Latin honors to replace Top 10 for the class of 2016


PHOTO Maddie Roy

2015 graduate Nick Farella receives his certificate and pin for being in the Top Ten at last year’s academic honors assembly. The Class of 2016 will be the first in Fenton High history with the opportunity to graduate with Latin honors “cum laude,” “magna cum laude” or “summa cum laude.” This switch was made because of the transition to weighted grades in advanced classes.

Shealyn Mandle, Editor-in-Chief

When seniors are recognized at graduation on June 12, the Top 10 will not be honored.

Instead, this year’s graduating class will be the first in many years to receive weighted grades for taking/passing an AP or IB class. Because of this, Principal Mark Suchowski did not want to continue the competitiveness of the Top 10 so he initiated the idea of “cum laude” which he passed on to the superintendent and then students and parents.

“The weighted grades allow for more students to excel academically; and with the new system, we are not limiting the number of students recognized,” Suchowski said. “In the past, there were students who were number 11, and only hundredths of a point away from number 10, but there just was not anything we could really do about it.”

The new honorary system for academic achievement at graduation is called “cum laude.” It is a Latin term that means “honor.”

“I think the new system makes things more general and therefore less competitive for people in the Top 10,” senior Michael Fabatz said. “I would have been valedictorian if the weighted grade system hadn’t been introduced, so it is difficult to agree with the decisions of the administration to switch to a weighted grade point average. My mom was valedictorian, so I grew up with the hopes of matching her accomplishment and spent the first three years of high school working very hard to achieve this goal. I studied for every test, turned in all my homework and threw myself into extracurriculars which often meant sacrificing my free time and social life.”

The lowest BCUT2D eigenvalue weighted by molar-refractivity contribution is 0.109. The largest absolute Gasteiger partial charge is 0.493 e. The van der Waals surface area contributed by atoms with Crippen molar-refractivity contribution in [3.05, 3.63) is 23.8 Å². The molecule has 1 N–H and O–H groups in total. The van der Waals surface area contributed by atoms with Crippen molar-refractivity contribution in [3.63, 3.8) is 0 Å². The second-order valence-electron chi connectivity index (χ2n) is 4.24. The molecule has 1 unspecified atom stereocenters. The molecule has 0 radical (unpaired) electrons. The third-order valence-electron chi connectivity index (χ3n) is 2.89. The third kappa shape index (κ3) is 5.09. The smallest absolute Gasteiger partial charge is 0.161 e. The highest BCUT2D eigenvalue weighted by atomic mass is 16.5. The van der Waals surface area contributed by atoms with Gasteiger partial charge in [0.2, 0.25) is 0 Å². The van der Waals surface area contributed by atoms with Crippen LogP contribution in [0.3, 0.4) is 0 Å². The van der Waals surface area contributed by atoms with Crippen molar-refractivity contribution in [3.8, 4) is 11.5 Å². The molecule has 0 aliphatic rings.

Students receiving the “cum laude” honor have to maintain between a 3.5 and 3.7 GPA during their four years of high school. “Magna cum laude” or “great honor” requires between a 3.8 and a 3.9. For the “highest honor” or “summa cum laude” students have to maintain a 4.0 or higher.

“The only disadvantage is more for me and not the students,” Suchowski said. “Second semester for seniors now counts, so we will be scrambling after final exams to do the rankings which allows us for less time than usual.”

Even though the Top 10 no longer exists, the students with the two highest GPAs will still be valedictorian and salutatorian. Suchowski estimated the amount of awards to be given out and it is around 50 or 60 students. The number will not be final until after the last marking period.